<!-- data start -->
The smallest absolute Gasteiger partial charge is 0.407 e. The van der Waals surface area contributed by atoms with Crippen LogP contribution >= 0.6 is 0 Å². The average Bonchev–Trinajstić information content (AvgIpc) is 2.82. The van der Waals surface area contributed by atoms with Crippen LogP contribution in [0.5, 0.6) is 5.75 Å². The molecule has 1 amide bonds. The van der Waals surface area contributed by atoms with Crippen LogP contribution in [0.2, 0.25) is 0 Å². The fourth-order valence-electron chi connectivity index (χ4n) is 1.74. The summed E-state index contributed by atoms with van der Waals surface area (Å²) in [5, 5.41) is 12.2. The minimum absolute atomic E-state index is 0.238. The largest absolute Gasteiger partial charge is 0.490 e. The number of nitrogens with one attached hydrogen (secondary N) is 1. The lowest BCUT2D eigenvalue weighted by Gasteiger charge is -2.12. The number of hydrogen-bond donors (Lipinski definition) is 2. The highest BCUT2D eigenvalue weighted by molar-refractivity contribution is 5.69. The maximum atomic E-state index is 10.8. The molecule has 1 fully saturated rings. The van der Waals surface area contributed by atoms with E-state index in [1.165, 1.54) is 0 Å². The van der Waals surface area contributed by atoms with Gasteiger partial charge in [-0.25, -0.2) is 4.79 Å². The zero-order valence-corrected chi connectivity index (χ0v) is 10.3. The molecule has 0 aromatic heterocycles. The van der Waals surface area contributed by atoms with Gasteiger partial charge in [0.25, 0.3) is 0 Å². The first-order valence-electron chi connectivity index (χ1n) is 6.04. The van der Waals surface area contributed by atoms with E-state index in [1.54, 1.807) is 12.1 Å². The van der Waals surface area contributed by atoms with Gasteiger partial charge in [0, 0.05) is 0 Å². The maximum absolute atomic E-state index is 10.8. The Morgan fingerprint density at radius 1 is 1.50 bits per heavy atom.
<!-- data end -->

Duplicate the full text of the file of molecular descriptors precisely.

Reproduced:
The smallest absolute Gasteiger partial charge is 0.407 e. The van der Waals surface area contributed by atoms with Crippen LogP contribution >= 0.6 is 0 Å². The average Bonchev–Trinajstić information content (AvgIpc) is 2.82. The van der Waals surface area contributed by atoms with Crippen LogP contribution in [0.5, 0.6) is 5.75 Å². The molecule has 1 amide bonds. The van der Waals surface area contributed by atoms with Crippen LogP contribution in [0.2, 0.25) is 0 Å². The fourth-order valence-electron chi connectivity index (χ4n) is 1.74. The summed E-state index contributed by atoms with van der Waals surface area (Å²) in [5, 5.41) is 12.2. The minimum absolute atomic E-state index is 0.238. The largest absolute Gasteiger partial charge is 0.490 e. The number of nitrogens with one attached hydrogen (secondary N) is 1. The lowest BCUT2D eigenvalue weighted by Gasteiger charge is -2.12. The number of hydrogen-bond donors (Lipinski definition) is 2. The highest BCUT2D eigenvalue weighted by molar-refractivity contribution is 5.69. The maximum atomic E-state index is 10.8. The molecule has 1 fully saturated rings. The van der Waals surface area contributed by atoms with E-state index in [1.165, 1.54) is 0 Å². The van der Waals surface area contributed by atoms with Gasteiger partial charge in [-0.25, -0.2) is 4.79 Å². The zero-order valence-corrected chi connectivity index (χ0v) is 10.3. The molecule has 0 aromatic heterocycles. The van der Waals surface area contributed by atoms with Gasteiger partial charge in [0.25, 0.3) is 0 Å². The first-order valence-electron chi connectivity index (χ1n) is 6.04. The van der Waals surface area contributed by atoms with E-state index in [1.54, 1.807) is 12.1 Å². The van der Waals surface area contributed by atoms with Gasteiger partial charge in [0, 0.05) is 0 Å². The maximum absolute atomic E-state index is 10.8. The Morgan fingerprint density at radius 1 is 1.50 bits per heavy atom.